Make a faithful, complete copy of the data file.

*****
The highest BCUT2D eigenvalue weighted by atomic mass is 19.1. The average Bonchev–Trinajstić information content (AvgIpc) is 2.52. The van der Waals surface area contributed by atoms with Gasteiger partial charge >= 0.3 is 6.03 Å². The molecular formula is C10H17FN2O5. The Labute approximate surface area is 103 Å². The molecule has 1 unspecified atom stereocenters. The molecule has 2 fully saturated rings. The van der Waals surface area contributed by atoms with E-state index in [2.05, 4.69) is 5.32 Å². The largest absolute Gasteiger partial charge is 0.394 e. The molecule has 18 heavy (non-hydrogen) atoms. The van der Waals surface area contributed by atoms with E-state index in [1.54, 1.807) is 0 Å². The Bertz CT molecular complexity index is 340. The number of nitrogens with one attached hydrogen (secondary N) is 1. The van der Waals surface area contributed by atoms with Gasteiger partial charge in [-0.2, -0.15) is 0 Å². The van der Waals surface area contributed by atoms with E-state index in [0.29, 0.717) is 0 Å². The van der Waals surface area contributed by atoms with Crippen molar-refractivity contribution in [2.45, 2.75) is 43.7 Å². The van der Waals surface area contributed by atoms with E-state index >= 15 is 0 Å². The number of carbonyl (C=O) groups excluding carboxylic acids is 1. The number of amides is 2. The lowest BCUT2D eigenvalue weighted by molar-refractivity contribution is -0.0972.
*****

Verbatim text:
The highest BCUT2D eigenvalue weighted by atomic mass is 19.1. The average Bonchev–Trinajstić information content (AvgIpc) is 2.52. The van der Waals surface area contributed by atoms with Gasteiger partial charge >= 0.3 is 6.03 Å². The molecular formula is C10H17FN2O5. The Labute approximate surface area is 103 Å². The molecule has 1 unspecified atom stereocenters. The molecule has 2 fully saturated rings. The van der Waals surface area contributed by atoms with E-state index in [2.05, 4.69) is 5.32 Å². The largest absolute Gasteiger partial charge is 0.394 e. The molecule has 18 heavy (non-hydrogen) atoms. The van der Waals surface area contributed by atoms with E-state index in [1.54, 1.807) is 0 Å². The Bertz CT molecular complexity index is 340. The number of nitrogens with one attached hydrogen (secondary N) is 1. The van der Waals surface area contributed by atoms with Gasteiger partial charge in [-0.2, -0.15) is 0 Å². The van der Waals surface area contributed by atoms with E-state index in [0.29, 0.717) is 0 Å². The van der Waals surface area contributed by atoms with Crippen molar-refractivity contribution in [2.45, 2.75) is 43.7 Å². The van der Waals surface area contributed by atoms with E-state index >= 15 is 0 Å². The number of carbonyl (C=O) groups excluding carboxylic acids is 1. The number of amides is 2. The lowest BCUT2D eigenvalue weighted by molar-refractivity contribution is -0.0972.